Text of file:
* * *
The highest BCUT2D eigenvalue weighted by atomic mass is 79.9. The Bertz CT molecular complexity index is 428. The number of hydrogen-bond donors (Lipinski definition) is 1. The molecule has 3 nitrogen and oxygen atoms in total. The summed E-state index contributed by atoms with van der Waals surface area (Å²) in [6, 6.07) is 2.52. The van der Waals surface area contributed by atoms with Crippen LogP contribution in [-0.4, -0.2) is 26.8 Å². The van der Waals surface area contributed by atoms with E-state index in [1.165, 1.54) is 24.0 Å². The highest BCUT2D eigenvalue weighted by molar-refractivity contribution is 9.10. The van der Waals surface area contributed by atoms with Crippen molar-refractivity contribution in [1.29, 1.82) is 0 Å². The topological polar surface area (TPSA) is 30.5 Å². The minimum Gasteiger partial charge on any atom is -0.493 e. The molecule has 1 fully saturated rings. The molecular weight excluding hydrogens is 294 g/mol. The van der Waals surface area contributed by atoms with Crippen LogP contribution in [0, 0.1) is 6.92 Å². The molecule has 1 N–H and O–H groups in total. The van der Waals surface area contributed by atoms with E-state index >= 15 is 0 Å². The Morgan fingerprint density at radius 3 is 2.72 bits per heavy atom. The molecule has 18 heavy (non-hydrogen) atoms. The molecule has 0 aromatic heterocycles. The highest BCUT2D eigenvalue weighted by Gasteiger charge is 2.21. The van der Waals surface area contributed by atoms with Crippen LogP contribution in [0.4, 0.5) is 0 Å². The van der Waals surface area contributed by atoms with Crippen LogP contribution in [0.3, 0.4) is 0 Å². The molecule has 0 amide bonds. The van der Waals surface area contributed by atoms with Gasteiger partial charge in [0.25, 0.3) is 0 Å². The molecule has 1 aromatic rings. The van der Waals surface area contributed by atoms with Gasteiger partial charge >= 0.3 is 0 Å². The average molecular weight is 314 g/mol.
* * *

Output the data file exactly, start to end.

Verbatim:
The highest BCUT2D eigenvalue weighted by atomic mass is 79.9. The Bertz CT molecular complexity index is 428. The number of hydrogen-bond donors (Lipinski definition) is 1. The molecule has 3 nitrogen and oxygen atoms in total. The summed E-state index contributed by atoms with van der Waals surface area (Å²) in [6, 6.07) is 2.52. The van der Waals surface area contributed by atoms with Crippen LogP contribution in [-0.4, -0.2) is 26.8 Å². The van der Waals surface area contributed by atoms with E-state index in [1.165, 1.54) is 24.0 Å². The highest BCUT2D eigenvalue weighted by molar-refractivity contribution is 9.10. The van der Waals surface area contributed by atoms with Crippen molar-refractivity contribution in [1.29, 1.82) is 0 Å². The topological polar surface area (TPSA) is 30.5 Å². The minimum Gasteiger partial charge on any atom is -0.493 e. The molecule has 1 fully saturated rings. The molecular weight excluding hydrogens is 294 g/mol. The van der Waals surface area contributed by atoms with Crippen LogP contribution in [0, 0.1) is 6.92 Å². The molecule has 1 N–H and O–H groups in total. The van der Waals surface area contributed by atoms with E-state index >= 15 is 0 Å². The Morgan fingerprint density at radius 3 is 2.72 bits per heavy atom. The molecule has 18 heavy (non-hydrogen) atoms. The molecule has 0 aromatic heterocycles. The highest BCUT2D eigenvalue weighted by Gasteiger charge is 2.21. The van der Waals surface area contributed by atoms with Crippen LogP contribution in [0.4, 0.5) is 0 Å². The van der Waals surface area contributed by atoms with Crippen LogP contribution in [0.3, 0.4) is 0 Å². The molecule has 0 amide bonds. The van der Waals surface area contributed by atoms with Gasteiger partial charge in [0.25, 0.3) is 0 Å². The molecule has 1 aromatic rings. The van der Waals surface area contributed by atoms with Gasteiger partial charge >= 0.3 is 0 Å². The average molecular weight is 314 g/mol.